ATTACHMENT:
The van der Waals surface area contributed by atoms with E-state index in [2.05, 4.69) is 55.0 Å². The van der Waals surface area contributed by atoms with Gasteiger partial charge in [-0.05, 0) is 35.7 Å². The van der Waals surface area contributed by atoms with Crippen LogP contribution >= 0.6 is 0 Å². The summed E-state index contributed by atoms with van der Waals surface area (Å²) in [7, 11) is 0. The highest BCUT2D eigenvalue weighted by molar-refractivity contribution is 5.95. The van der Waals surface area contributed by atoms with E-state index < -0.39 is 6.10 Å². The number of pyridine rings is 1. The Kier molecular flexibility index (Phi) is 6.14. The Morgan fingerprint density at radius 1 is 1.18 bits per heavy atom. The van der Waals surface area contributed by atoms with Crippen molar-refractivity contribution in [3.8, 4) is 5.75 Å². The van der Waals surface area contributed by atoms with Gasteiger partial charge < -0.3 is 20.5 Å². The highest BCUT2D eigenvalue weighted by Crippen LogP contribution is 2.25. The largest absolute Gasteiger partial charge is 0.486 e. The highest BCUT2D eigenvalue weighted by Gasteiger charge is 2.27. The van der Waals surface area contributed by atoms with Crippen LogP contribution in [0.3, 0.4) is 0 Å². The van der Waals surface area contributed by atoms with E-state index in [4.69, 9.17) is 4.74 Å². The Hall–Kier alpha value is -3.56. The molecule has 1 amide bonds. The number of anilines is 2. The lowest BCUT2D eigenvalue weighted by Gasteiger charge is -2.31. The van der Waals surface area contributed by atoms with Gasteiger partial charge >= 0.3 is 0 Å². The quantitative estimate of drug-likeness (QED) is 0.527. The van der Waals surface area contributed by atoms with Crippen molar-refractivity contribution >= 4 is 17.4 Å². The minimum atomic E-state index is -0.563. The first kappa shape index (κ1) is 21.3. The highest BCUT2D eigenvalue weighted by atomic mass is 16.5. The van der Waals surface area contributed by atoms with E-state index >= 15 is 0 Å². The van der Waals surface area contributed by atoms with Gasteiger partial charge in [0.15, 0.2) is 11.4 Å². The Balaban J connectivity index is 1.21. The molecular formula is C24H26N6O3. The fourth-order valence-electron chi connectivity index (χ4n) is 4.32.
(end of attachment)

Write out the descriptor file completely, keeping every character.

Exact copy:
The van der Waals surface area contributed by atoms with E-state index in [2.05, 4.69) is 55.0 Å². The van der Waals surface area contributed by atoms with Gasteiger partial charge in [-0.05, 0) is 35.7 Å². The van der Waals surface area contributed by atoms with Crippen LogP contribution >= 0.6 is 0 Å². The summed E-state index contributed by atoms with van der Waals surface area (Å²) in [7, 11) is 0. The highest BCUT2D eigenvalue weighted by molar-refractivity contribution is 5.95. The van der Waals surface area contributed by atoms with E-state index < -0.39 is 6.10 Å². The number of pyridine rings is 1. The Kier molecular flexibility index (Phi) is 6.14. The Morgan fingerprint density at radius 1 is 1.18 bits per heavy atom. The van der Waals surface area contributed by atoms with Crippen molar-refractivity contribution in [3.8, 4) is 5.75 Å². The van der Waals surface area contributed by atoms with Gasteiger partial charge < -0.3 is 20.5 Å². The highest BCUT2D eigenvalue weighted by Crippen LogP contribution is 2.25. The largest absolute Gasteiger partial charge is 0.486 e. The highest BCUT2D eigenvalue weighted by Gasteiger charge is 2.27. The van der Waals surface area contributed by atoms with Crippen LogP contribution in [0.3, 0.4) is 0 Å². The van der Waals surface area contributed by atoms with E-state index in [4.69, 9.17) is 4.74 Å². The Hall–Kier alpha value is -3.56. The molecule has 1 amide bonds. The number of anilines is 2. The lowest BCUT2D eigenvalue weighted by Gasteiger charge is -2.31. The van der Waals surface area contributed by atoms with Gasteiger partial charge >= 0.3 is 0 Å². The quantitative estimate of drug-likeness (QED) is 0.527. The van der Waals surface area contributed by atoms with Crippen molar-refractivity contribution >= 4 is 17.4 Å². The minimum atomic E-state index is -0.563. The first kappa shape index (κ1) is 21.3. The highest BCUT2D eigenvalue weighted by atomic mass is 16.5. The van der Waals surface area contributed by atoms with E-state index >= 15 is 0 Å². The van der Waals surface area contributed by atoms with Gasteiger partial charge in [0.15, 0.2) is 11.4 Å². The Balaban J connectivity index is 1.21. The molecular formula is C24H26N6O3. The fourth-order valence-electron chi connectivity index (χ4n) is 4.32.